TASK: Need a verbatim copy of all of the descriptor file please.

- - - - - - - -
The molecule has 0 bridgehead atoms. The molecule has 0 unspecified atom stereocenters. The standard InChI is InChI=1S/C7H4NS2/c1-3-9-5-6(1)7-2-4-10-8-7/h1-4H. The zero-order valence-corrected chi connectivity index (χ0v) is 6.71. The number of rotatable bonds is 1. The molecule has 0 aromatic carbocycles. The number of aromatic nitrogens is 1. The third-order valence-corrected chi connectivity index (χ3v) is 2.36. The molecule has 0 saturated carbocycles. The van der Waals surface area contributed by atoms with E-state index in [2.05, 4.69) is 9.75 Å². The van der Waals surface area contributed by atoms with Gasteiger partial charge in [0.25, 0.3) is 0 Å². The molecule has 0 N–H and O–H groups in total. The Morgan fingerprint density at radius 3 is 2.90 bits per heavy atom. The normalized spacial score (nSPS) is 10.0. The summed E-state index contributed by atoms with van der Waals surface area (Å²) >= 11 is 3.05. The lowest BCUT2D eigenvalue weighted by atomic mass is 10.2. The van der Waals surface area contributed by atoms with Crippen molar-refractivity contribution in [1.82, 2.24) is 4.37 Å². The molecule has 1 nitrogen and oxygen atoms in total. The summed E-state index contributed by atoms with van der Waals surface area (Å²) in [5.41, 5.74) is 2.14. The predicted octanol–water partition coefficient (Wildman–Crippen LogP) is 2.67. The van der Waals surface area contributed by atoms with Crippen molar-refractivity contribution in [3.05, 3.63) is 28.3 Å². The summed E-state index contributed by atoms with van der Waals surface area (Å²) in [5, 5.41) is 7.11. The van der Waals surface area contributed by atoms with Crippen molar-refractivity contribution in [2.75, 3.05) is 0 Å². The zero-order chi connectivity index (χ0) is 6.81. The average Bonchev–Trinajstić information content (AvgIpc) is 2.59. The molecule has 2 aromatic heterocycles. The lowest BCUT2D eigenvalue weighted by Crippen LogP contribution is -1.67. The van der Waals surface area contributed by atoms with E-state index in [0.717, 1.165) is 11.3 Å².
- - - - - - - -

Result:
The molecule has 0 bridgehead atoms. The molecule has 0 unspecified atom stereocenters. The standard InChI is InChI=1S/C7H4NS2/c1-3-9-5-6(1)7-2-4-10-8-7/h1-4H. The zero-order valence-corrected chi connectivity index (χ0v) is 6.71. The number of rotatable bonds is 1. The molecule has 0 aromatic carbocycles. The number of aromatic nitrogens is 1. The third-order valence-corrected chi connectivity index (χ3v) is 2.36. The molecule has 0 saturated carbocycles. The van der Waals surface area contributed by atoms with E-state index in [2.05, 4.69) is 9.75 Å². The van der Waals surface area contributed by atoms with Gasteiger partial charge in [0.25, 0.3) is 0 Å². The molecule has 0 N–H and O–H groups in total. The Morgan fingerprint density at radius 3 is 2.90 bits per heavy atom. The normalized spacial score (nSPS) is 10.0. The summed E-state index contributed by atoms with van der Waals surface area (Å²) >= 11 is 3.05. The lowest BCUT2D eigenvalue weighted by atomic mass is 10.2. The van der Waals surface area contributed by atoms with Crippen molar-refractivity contribution in [1.82, 2.24) is 4.37 Å². The molecule has 1 nitrogen and oxygen atoms in total. The summed E-state index contributed by atoms with van der Waals surface area (Å²) in [5.41, 5.74) is 2.14. The predicted octanol–water partition coefficient (Wildman–Crippen LogP) is 2.67. The van der Waals surface area contributed by atoms with Crippen molar-refractivity contribution in [3.05, 3.63) is 28.3 Å². The summed E-state index contributed by atoms with van der Waals surface area (Å²) in [5, 5.41) is 7.11. The van der Waals surface area contributed by atoms with Crippen molar-refractivity contribution in [2.75, 3.05) is 0 Å². The zero-order chi connectivity index (χ0) is 6.81. The average Bonchev–Trinajstić information content (AvgIpc) is 2.59. The molecule has 2 aromatic heterocycles. The lowest BCUT2D eigenvalue weighted by Crippen LogP contribution is -1.67. The van der Waals surface area contributed by atoms with E-state index in [0.717, 1.165) is 11.3 Å².